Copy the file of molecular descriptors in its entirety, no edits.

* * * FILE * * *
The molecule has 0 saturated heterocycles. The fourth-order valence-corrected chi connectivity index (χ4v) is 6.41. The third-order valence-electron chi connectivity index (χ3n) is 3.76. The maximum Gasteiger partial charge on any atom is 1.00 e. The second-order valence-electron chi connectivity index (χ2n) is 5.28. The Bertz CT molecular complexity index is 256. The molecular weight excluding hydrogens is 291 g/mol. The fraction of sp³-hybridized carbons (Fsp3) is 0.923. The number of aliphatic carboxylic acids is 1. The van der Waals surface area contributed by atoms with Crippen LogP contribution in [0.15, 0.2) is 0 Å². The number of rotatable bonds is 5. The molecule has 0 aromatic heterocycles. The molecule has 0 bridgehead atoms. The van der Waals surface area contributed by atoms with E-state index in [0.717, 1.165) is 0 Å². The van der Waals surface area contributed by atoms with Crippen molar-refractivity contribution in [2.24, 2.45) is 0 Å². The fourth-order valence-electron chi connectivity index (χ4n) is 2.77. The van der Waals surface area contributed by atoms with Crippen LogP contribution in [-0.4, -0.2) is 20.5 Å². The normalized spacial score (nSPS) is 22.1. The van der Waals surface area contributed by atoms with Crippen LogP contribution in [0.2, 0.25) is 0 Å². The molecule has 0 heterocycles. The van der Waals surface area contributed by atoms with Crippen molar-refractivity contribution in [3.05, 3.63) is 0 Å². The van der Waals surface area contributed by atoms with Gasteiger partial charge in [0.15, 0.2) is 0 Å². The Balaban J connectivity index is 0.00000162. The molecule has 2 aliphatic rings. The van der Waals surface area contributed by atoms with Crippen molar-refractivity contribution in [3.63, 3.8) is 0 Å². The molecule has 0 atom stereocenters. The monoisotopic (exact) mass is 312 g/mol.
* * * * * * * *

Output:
The molecule has 0 saturated heterocycles. The fourth-order valence-corrected chi connectivity index (χ4v) is 6.41. The third-order valence-electron chi connectivity index (χ3n) is 3.76. The maximum Gasteiger partial charge on any atom is 1.00 e. The second-order valence-electron chi connectivity index (χ2n) is 5.28. The Bertz CT molecular complexity index is 256. The molecular weight excluding hydrogens is 291 g/mol. The fraction of sp³-hybridized carbons (Fsp3) is 0.923. The number of aliphatic carboxylic acids is 1. The van der Waals surface area contributed by atoms with Crippen LogP contribution in [0.15, 0.2) is 0 Å². The number of rotatable bonds is 5. The molecule has 0 aromatic heterocycles. The molecule has 0 bridgehead atoms. The van der Waals surface area contributed by atoms with E-state index in [0.717, 1.165) is 0 Å². The van der Waals surface area contributed by atoms with Crippen molar-refractivity contribution in [2.24, 2.45) is 0 Å². The fourth-order valence-electron chi connectivity index (χ4n) is 2.77. The van der Waals surface area contributed by atoms with Crippen LogP contribution in [-0.4, -0.2) is 20.5 Å². The normalized spacial score (nSPS) is 22.1. The van der Waals surface area contributed by atoms with Crippen LogP contribution in [0.2, 0.25) is 0 Å². The molecule has 0 heterocycles. The van der Waals surface area contributed by atoms with Crippen molar-refractivity contribution in [3.05, 3.63) is 0 Å². The van der Waals surface area contributed by atoms with Gasteiger partial charge in [0.15, 0.2) is 0 Å². The Balaban J connectivity index is 0.00000162. The molecule has 2 aliphatic rings. The van der Waals surface area contributed by atoms with Crippen molar-refractivity contribution in [3.63, 3.8) is 0 Å². The molecule has 0 atom stereocenters. The monoisotopic (exact) mass is 312 g/mol.